5 Great Thrillers From Stephen Hunter | 5MB | English
"Hunter is a deft craftsman with a sure sense of pace and scene. He also knows about irony and sprinkles just a bit over every corpse."–The Washington Post
Point Of Impact:
Bob Lee Swagger, jungle-smart hillbilly and premier shootist, explodes as a thinking man's Rambo when Hunter's ( The Day Before Midnight ) canny plot overcomes the barrage of high-tech ballistics data in this otherwise satisfying thriller. Swagger's sniper kills were legendary in Vietnam until an enemy bullet sent him into seclusion at his home in the Arkansas mountains. Retired Col. Schreck lures him back into "the World" on the pretense that he will be testing new bullets, but instead presses him into his special "Agency" unit. Swagger's job is to predict which site on the president's upcoming speaking tour a professional sniper would choose for an assassination attempt–so Schreck's unit can prevent it. Swagger calls the hit just right but is shot and framed in the assassination by Schreck's men. Only FBI agent and sniper ace Nick Memphis believes that Swagger is innocent. Memphis and Swagger trace the real assassin through the shootist network, making clever use of gun-lore magazines. They take on FBI bureaucrats, Schreck's nasties, Salvadoran death squads and local law agencies to get to the final showdown. While the novel's firearms details may be daunting to non-NRA members, the characters, plot and courtroom finale will leave readers wrung out.
From Publishers Weekly
In the spring of 1945, Lieutenant-Colonel Repp, the titular sharpshooter of this compelling thriller, has been charged by his Nazi superiors in the collapsing Third Reich to commit a particularly despicable assassination. Aided by the deadly creativity of German military engineering, Repp, a cold-blooded killer, hones his skills on hapless death camp inmates before embarking on his mission, which will imprint the dark ideals of Nazism on the postwar world. It falls to Jim Leets, an American small-arms intelligence agent, to unravel the mystery of Repp's new weaponry and sinister assignment. With his fully realized characters, from the depressed but determined sleuth Leets to the ruthlessly dutiful Repp, Hunter (Black Light) has crafted an engrossing and vividly written tale that touches on the nascent Zionist movement and Allied indifference to the Holocaust on its intriguing path to a tense and satisfying climax.
Copyright 1996 Reed Business Information, Inc.
The Day Before Midnight:
From Publishers Weekly
Hunter ( The Spanish Gambit ) has written a smoothly believable race-against-time thriller with frightening plausibility. Unidentified military terrorists kidnap welder Jack Hummel from his Maryland home and direct him to cut through a block of titanium to reach a launch key in the South Mountain MX missile site. The president decides to send in the crack Delta assault team, but the man best suited to command them is Col. Dick Puller, who was discredited and disgraced in Iran in 1979. Puller, in turn, must work with the only man who knows the missile silo, its designer, Prof. Peter Thiokol. The leader of "Aggressor-One" is discovered to be Russian Military Intelligence chief Arkady Pashin: he is charismatic, reactionary and messianically determined to launch the single MX that will trigger a massive Soviet reply. Part of the fast-moving plot revolves around two abandoned coalmine tunnels, a stupid Russian spy and Thiokol's estranged wife, who unwittingly gave the Russians the plans for South Mountain. The 7 a.m.-to-midnight action flashes cinematically on Delta Force, the crack Russian Spetsnaz troops and various civilians.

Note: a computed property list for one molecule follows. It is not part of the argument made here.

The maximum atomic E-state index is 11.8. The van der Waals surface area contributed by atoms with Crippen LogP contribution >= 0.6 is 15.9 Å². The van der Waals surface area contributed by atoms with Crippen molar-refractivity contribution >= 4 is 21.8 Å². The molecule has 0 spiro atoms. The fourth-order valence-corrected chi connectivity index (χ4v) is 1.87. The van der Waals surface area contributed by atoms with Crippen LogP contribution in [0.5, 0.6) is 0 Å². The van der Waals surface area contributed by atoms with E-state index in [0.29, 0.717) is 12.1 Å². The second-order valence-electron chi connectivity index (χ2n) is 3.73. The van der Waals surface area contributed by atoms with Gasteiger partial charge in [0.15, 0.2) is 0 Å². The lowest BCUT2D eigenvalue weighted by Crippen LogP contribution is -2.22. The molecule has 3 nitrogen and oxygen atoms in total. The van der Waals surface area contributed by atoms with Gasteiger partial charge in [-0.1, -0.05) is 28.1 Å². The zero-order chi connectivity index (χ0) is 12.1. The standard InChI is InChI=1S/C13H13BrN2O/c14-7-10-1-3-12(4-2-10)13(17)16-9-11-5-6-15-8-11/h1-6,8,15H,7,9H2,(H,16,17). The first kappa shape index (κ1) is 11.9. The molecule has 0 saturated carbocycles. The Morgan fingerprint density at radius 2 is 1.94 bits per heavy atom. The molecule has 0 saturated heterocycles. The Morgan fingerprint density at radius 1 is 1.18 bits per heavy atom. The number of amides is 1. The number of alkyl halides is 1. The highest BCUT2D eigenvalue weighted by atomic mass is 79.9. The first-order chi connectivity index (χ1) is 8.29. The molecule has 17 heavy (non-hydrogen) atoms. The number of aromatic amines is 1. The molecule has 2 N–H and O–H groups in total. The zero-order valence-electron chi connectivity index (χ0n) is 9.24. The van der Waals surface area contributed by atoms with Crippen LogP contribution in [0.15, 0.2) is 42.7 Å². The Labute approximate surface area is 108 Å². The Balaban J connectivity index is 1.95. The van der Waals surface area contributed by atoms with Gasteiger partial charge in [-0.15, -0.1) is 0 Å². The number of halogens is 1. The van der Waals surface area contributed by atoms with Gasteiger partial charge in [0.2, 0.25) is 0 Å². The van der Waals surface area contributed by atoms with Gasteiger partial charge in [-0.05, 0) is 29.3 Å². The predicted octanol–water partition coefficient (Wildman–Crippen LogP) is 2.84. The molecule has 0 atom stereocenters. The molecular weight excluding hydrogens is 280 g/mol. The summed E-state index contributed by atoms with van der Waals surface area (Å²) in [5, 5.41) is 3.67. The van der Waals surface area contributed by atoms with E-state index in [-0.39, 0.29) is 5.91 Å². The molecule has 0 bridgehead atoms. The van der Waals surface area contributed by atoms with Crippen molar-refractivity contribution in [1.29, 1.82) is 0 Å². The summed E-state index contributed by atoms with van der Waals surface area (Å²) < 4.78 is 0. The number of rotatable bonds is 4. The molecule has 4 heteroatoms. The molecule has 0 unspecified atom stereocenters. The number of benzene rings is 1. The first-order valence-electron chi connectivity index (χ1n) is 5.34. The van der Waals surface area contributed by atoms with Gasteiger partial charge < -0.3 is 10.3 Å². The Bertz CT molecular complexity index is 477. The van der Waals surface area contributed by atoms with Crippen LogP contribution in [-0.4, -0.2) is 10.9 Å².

Time To Hunt:
From Library Journal
When a sniper shoots a man in the mountains of Idaho and wounds the woman who is with him, it is not an isolated incident but the deliberate culmination of events that began during the Vietnam War. Bob Lee Swagger, who was a Marine sniper in Vietnam known as "Bob for the Nailer" for his lethal shooting, at first believes that he was the gunman's intended target. The wounded woman is his wife and the widow of his wartime comrade, Donny Fenn. Donny had been killed by a Russian sniper assigned the task of neutralizing Bob, or so Bob had always believed. But now it seems possible that Donny might have been the main target all those years ago and that it is Donny's widow that the sniper has come to kill, not Bob. Both a gripping war novel and a complex thriller coiled around the convoluted intrigues of the supposedly concluded Cold War, this is page-turning entertainment that will delight action adventure readers.
The Second Saladin:
In the windswept sands of the Middle East, Paul Chardy fought side by side with Ulu Beg: one, a charismatic, high-strung CIA covert warrior, the other a ferocious freedom fighter. Then Chardy fell into the hands of the enemy, and Beg was betrayed. Now the two men are about to meet again.
A second gun…
Beg has come over the Mexican border under a hail of bullets–determined to assassinate a leading American political figure and avenge his people's betrayal. The CIA wants Chardy to stop the hit. Chardy wants to save Beg's life.
Between the two men is a tragic past, a failed mission, and a woman who knew them in war–and who knows their secrets now. Around both men is a conspiracy of lies and violence that reaches back to the Cold War. But as Beg moves in for his kill and as Chardy breaks loose from his handlers, a terrible truth begins to emerge: somewhere, someone wants both men to die.